The magazine, "Israel-Kurd", is the brainchild of Dawood Baghestani, the 62-year-old former chief of the autonomous northern region's human rights commission.
The glossy, full-colour monthly in Kurdish and English has a lofty mission: to help solve the intractable Israeli-Palestinian conflict by convincing more than 150,000 Kurdish Jews living in Israel to return to Iraqi Kurdistan, Baghestani told AFP.
The magazine's front cover shows a girl draped in the Israeli flag
"The biggest reason behind the complexity of the Palestinian problem is the unjust practices of Arab regimes against the Jews -- there are more than 1.5 million Jews originally from Arab countries in Israel," Baghestani said. (My emphasis - ed)
"If the Jews had not been subject to an exodus, the Palestinians wouldn't have been either," he said, referring to the flight of 700,000 Palestinians from the newly created Jewish state in 1948 during the first Arab-Israeli war."
In contradiction to an earlier report, a new Kurdish newspaper has called on Kurdish Jews in Israel to 'come back home'. Here is a summary in English of a Maariv NRG article. (With thanks: iraqijews)
The monthly newspaper (Israel- Kurd) - print run 1,500 - praises the Jews and seeks to re-establish close relations between Kurds and Jews.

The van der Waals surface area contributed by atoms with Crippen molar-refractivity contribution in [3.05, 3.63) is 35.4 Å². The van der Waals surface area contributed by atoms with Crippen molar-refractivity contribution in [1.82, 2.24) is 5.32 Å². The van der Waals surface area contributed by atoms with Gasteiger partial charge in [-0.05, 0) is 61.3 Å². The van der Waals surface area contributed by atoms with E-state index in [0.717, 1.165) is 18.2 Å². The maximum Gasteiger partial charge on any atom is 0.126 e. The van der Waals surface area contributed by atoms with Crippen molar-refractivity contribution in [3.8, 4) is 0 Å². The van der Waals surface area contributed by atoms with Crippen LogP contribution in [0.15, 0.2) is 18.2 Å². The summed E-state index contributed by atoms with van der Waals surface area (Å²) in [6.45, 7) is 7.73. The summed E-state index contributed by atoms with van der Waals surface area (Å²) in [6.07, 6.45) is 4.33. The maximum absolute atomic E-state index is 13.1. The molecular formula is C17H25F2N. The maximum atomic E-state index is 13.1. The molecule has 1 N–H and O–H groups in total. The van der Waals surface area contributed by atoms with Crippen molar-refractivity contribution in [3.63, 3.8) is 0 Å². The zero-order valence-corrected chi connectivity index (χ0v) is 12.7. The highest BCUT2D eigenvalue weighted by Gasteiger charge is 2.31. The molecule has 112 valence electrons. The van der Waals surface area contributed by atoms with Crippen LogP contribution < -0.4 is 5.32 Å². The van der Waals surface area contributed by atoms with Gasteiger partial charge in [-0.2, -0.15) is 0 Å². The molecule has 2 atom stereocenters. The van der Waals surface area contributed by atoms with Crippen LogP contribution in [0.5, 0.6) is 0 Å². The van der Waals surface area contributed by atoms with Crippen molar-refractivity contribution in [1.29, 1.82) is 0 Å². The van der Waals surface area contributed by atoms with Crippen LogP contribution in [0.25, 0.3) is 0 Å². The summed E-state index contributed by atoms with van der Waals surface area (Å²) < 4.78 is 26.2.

Daoud Bagstani spent ten years in Abu-Ghreib prison. He has visited Israel four times. He is secure in the knowledge that as Iraq becomes a democratic country Kurdish Jews will want to return.
Bagstani thinks that Kurdish leaders support the return of the Jews. "If all the Arab states take back their Jews, restitute their property and give them guarantees that they will not be harmed further, this will ease their return." (A tall order - ed)
But Kurdish member of Parliament Zana Rostani is suspicious." What's the point?" he says. "The Kurdish people is part of the Islamic nation. Such initiatives are contrary to the law and Iraqi foreign policy. They may cause harm to Kurds, especially from their (Iranian) neighbours."
Read article in full (Hebrew)
The Jerusalem Post's version has this extra quote (with thanks: Lily):
If the Jews had not been subject to an exodus, the Palestinians wouldn't have been either. If every Arab country allowed the Jews to return, ensured their safety and gave them back their land, Palestinian refugees would be able to return to their territory because Israel would not need so much land."
Monday, August 10, 2009
Is the Getty Museum engaged in rewriting history or is it simply ignorant? Why did it leave out the Jewish population of Algiers in 1830 on its Walls of Algeria exhibition webpage? In his letter of complaint to them Elliott Green points out that smaller populations are mentioned, but the Jews - who then made up seven per cent of the city's inhabitants - have been airbrushed out.
I read your web page on the Walls of Algiers. Your account of the city before the French conquest curiously fails to mention the significant Jewish population in the city at that time. You mention groups that I believe were smaller than the Jews, such as Turkish soldiers, their children with Algerian women, Black Africans, etc. Yet you do not mention the native Jewish population of the city, most of whose ancestors were there before the Arabs conquered that country.
Why did you leave out the Jews in your account?